Currently, tariffs do not represent the main barrier to foreign trade, due to the continued reduction of these measures in the multilateral or bilateral level. In contrast, non-tariff measures have increased to be considered as the main concern for exports. In this context, one kind of such measures becomes more important, the sanitary and phytosanitary (SPS) measures. SPS measures serve to protect the health of people, animals and plants against risks associated with diseases, pests between others; however, by the design of those measures, they can distort trade or even been used for protectionist purposes in favor of national industries of importing countries. This article questions whether Peru has achieved real market access for its agricultural and fishery products, because of the wide range of international trade agreements in force. In this sense, historical and pending cases are presented in terms of market access due to SPS measures, like the access for Peruvian avocadoes In the Japanese market. Furthermore, the provisions of trade agreements in terms of sanitary and phytosanitary measures are analyzed in order to present potential opportunities that are established in these agreements and how they encourage trade. It is also presented that those kind of measures have not been used to facilitate Peruvian foreign trade.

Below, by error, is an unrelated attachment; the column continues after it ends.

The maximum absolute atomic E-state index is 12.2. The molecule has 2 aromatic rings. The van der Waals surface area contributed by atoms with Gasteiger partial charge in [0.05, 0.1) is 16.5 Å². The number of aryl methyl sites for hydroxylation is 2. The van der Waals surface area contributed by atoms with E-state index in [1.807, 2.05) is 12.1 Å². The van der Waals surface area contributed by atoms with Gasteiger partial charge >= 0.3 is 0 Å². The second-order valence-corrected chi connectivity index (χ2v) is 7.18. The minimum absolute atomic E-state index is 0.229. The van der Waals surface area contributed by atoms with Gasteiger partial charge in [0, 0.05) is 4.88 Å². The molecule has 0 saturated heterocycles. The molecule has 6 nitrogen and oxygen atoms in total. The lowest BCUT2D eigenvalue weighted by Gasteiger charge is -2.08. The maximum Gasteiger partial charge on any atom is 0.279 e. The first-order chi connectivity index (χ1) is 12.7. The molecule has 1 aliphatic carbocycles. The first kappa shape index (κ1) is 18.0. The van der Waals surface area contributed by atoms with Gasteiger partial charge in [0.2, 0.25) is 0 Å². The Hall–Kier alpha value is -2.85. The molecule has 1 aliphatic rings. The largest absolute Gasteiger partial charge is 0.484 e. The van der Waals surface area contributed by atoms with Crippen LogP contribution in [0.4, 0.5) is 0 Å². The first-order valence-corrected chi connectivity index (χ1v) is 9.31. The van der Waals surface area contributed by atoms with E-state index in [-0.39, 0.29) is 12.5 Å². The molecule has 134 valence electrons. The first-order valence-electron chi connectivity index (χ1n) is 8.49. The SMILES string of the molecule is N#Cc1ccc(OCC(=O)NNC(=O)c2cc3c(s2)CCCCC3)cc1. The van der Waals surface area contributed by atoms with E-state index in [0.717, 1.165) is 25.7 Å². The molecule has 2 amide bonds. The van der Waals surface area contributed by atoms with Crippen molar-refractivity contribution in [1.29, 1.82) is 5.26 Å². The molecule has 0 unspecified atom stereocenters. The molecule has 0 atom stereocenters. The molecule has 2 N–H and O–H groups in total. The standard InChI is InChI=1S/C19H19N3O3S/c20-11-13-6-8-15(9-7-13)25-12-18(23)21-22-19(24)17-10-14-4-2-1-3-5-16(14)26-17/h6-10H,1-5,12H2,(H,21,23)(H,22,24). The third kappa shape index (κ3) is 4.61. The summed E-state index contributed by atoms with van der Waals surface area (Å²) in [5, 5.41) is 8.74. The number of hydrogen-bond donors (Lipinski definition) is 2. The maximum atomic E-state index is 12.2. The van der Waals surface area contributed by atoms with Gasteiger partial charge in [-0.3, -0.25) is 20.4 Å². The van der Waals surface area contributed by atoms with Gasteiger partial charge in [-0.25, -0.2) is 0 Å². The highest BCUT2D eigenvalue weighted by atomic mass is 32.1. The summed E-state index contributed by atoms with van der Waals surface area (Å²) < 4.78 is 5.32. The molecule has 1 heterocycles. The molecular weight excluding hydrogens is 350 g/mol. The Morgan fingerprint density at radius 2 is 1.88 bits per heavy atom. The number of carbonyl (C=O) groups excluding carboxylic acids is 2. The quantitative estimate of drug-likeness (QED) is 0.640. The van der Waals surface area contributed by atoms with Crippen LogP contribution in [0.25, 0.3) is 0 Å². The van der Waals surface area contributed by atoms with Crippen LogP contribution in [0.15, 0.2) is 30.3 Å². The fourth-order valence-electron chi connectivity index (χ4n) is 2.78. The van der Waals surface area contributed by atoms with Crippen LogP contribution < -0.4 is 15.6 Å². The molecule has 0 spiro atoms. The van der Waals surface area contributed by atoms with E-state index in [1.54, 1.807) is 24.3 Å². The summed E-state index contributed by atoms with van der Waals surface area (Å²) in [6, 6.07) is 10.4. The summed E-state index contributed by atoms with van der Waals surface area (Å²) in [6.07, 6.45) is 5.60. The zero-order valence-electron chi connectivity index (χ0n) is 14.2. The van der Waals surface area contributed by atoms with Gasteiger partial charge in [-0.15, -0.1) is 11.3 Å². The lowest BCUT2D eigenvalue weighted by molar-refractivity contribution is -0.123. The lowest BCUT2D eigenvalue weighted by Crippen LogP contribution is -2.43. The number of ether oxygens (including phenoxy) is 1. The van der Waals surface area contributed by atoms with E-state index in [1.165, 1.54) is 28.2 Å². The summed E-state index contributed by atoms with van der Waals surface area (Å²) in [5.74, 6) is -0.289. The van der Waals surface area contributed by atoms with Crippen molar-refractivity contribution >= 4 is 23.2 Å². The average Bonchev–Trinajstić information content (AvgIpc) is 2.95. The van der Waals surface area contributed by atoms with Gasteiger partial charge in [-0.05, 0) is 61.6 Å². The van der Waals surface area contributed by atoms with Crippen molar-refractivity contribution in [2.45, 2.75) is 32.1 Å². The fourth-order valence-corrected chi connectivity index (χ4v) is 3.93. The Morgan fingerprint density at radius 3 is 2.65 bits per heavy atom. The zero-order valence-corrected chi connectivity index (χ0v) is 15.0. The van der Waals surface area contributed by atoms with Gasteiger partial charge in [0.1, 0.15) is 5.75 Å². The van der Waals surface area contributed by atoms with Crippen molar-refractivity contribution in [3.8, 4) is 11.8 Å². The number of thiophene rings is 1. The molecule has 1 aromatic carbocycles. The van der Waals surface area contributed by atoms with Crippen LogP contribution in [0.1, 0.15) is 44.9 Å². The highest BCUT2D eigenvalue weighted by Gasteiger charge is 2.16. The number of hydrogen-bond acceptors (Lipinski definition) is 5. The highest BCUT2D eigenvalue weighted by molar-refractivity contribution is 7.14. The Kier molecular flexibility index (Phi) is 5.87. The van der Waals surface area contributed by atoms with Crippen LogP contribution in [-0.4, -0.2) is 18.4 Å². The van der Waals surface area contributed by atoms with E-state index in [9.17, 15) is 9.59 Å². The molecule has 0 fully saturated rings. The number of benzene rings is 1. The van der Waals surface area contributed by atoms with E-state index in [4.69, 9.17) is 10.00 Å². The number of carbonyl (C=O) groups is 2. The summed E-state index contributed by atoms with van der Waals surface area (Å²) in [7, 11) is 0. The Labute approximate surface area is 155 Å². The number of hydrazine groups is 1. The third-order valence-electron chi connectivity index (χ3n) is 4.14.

- Acuerdos Comerciales Internacionales
- Medidas No Arancelarias
- Medidas Sanitarias y Fitosanitarias;